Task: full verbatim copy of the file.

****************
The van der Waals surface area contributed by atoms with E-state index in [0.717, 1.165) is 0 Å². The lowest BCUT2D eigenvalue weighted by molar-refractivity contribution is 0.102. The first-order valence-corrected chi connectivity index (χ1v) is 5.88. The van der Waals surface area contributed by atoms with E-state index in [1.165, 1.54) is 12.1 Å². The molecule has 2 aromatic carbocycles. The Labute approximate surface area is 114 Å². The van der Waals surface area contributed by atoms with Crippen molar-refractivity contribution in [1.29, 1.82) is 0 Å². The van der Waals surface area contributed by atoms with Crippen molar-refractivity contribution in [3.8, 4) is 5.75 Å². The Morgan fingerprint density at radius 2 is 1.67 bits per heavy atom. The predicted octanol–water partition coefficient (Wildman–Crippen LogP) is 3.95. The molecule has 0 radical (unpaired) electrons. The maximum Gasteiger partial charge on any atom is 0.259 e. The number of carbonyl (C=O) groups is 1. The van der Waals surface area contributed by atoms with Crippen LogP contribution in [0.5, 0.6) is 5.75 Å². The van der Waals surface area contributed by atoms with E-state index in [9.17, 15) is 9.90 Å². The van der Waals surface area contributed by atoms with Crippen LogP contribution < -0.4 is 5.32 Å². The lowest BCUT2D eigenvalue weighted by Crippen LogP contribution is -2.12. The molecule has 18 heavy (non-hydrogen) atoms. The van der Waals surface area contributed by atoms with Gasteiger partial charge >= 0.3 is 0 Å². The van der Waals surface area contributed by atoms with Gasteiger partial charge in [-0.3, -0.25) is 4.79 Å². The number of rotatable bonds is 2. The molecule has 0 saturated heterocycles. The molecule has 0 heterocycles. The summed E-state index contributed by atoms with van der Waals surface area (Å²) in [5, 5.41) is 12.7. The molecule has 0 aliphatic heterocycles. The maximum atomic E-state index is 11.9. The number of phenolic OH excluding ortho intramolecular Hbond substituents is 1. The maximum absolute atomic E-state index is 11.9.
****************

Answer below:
The van der Waals surface area contributed by atoms with E-state index in [0.717, 1.165) is 0 Å². The lowest BCUT2D eigenvalue weighted by molar-refractivity contribution is 0.102. The first-order valence-corrected chi connectivity index (χ1v) is 5.88. The van der Waals surface area contributed by atoms with E-state index in [1.165, 1.54) is 12.1 Å². The molecule has 2 aromatic carbocycles. The Labute approximate surface area is 114 Å². The van der Waals surface area contributed by atoms with Crippen molar-refractivity contribution in [1.29, 1.82) is 0 Å². The van der Waals surface area contributed by atoms with Crippen molar-refractivity contribution in [3.8, 4) is 5.75 Å². The Morgan fingerprint density at radius 2 is 1.67 bits per heavy atom. The predicted octanol–water partition coefficient (Wildman–Crippen LogP) is 3.95. The molecule has 0 radical (unpaired) electrons. The maximum Gasteiger partial charge on any atom is 0.259 e. The number of carbonyl (C=O) groups is 1. The van der Waals surface area contributed by atoms with Crippen LogP contribution in [0.5, 0.6) is 5.75 Å². The van der Waals surface area contributed by atoms with E-state index in [9.17, 15) is 9.90 Å². The van der Waals surface area contributed by atoms with Crippen LogP contribution < -0.4 is 5.32 Å². The lowest BCUT2D eigenvalue weighted by Crippen LogP contribution is -2.12. The molecule has 18 heavy (non-hydrogen) atoms. The van der Waals surface area contributed by atoms with Gasteiger partial charge >= 0.3 is 0 Å². The van der Waals surface area contributed by atoms with Gasteiger partial charge in [-0.3, -0.25) is 4.79 Å². The number of rotatable bonds is 2. The molecule has 0 saturated heterocycles. The molecule has 0 heterocycles. The summed E-state index contributed by atoms with van der Waals surface area (Å²) in [5, 5.41) is 12.7. The molecule has 0 aliphatic heterocycles. The maximum atomic E-state index is 11.9. The number of phenolic OH excluding ortho intramolecular Hbond substituents is 1. The maximum absolute atomic E-state index is 11.9.